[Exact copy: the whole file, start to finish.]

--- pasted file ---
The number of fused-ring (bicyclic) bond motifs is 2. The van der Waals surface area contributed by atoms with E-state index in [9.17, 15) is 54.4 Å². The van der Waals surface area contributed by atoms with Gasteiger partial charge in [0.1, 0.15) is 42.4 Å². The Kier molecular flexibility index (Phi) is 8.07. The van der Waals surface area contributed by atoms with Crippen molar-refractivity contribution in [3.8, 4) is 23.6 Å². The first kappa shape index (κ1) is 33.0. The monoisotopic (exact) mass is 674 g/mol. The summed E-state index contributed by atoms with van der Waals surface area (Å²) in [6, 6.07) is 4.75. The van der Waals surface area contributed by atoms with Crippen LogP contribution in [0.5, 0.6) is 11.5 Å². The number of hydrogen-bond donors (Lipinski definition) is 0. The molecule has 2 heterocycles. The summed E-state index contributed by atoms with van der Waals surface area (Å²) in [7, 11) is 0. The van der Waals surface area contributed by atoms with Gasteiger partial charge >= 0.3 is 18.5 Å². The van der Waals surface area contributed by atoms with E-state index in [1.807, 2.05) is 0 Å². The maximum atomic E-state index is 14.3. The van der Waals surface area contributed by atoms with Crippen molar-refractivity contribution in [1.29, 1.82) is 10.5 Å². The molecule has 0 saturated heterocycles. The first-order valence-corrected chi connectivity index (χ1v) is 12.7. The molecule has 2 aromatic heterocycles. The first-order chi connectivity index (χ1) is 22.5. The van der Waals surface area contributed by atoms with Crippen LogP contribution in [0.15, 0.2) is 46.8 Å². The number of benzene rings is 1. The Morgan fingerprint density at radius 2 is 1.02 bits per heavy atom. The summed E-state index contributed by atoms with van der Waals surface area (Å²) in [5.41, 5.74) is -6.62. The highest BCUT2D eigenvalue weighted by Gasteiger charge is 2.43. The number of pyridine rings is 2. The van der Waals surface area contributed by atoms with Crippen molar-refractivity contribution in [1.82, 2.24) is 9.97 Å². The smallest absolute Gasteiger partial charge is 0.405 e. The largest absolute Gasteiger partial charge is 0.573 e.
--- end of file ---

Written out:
The number of fused-ring (bicyclic) bond motifs is 2. The van der Waals surface area contributed by atoms with E-state index in [9.17, 15) is 54.4 Å². The van der Waals surface area contributed by atoms with Gasteiger partial charge in [0.1, 0.15) is 42.4 Å². The Kier molecular flexibility index (Phi) is 8.07. The van der Waals surface area contributed by atoms with Crippen molar-refractivity contribution in [3.8, 4) is 23.6 Å². The first kappa shape index (κ1) is 33.0. The monoisotopic (exact) mass is 674 g/mol. The summed E-state index contributed by atoms with van der Waals surface area (Å²) in [6, 6.07) is 4.75. The van der Waals surface area contributed by atoms with Crippen LogP contribution in [0.5, 0.6) is 11.5 Å². The number of hydrogen-bond donors (Lipinski definition) is 0. The molecule has 2 heterocycles. The summed E-state index contributed by atoms with van der Waals surface area (Å²) in [7, 11) is 0. The van der Waals surface area contributed by atoms with Gasteiger partial charge >= 0.3 is 18.5 Å². The van der Waals surface area contributed by atoms with E-state index in [1.807, 2.05) is 0 Å². The maximum atomic E-state index is 14.3. The van der Waals surface area contributed by atoms with Crippen molar-refractivity contribution in [1.29, 1.82) is 10.5 Å². The molecule has 0 saturated heterocycles. The first-order valence-corrected chi connectivity index (χ1v) is 12.7. The molecule has 2 aromatic heterocycles. The first-order chi connectivity index (χ1) is 22.5. The van der Waals surface area contributed by atoms with Crippen LogP contribution in [0.15, 0.2) is 46.8 Å². The number of benzene rings is 1. The Morgan fingerprint density at radius 2 is 1.02 bits per heavy atom. The summed E-state index contributed by atoms with van der Waals surface area (Å²) in [5.41, 5.74) is -6.62. The highest BCUT2D eigenvalue weighted by Gasteiger charge is 2.43. The number of pyridine rings is 2. The van der Waals surface area contributed by atoms with Crippen molar-refractivity contribution in [1.82, 2.24) is 9.97 Å². The smallest absolute Gasteiger partial charge is 0.405 e. The largest absolute Gasteiger partial charge is 0.573 e.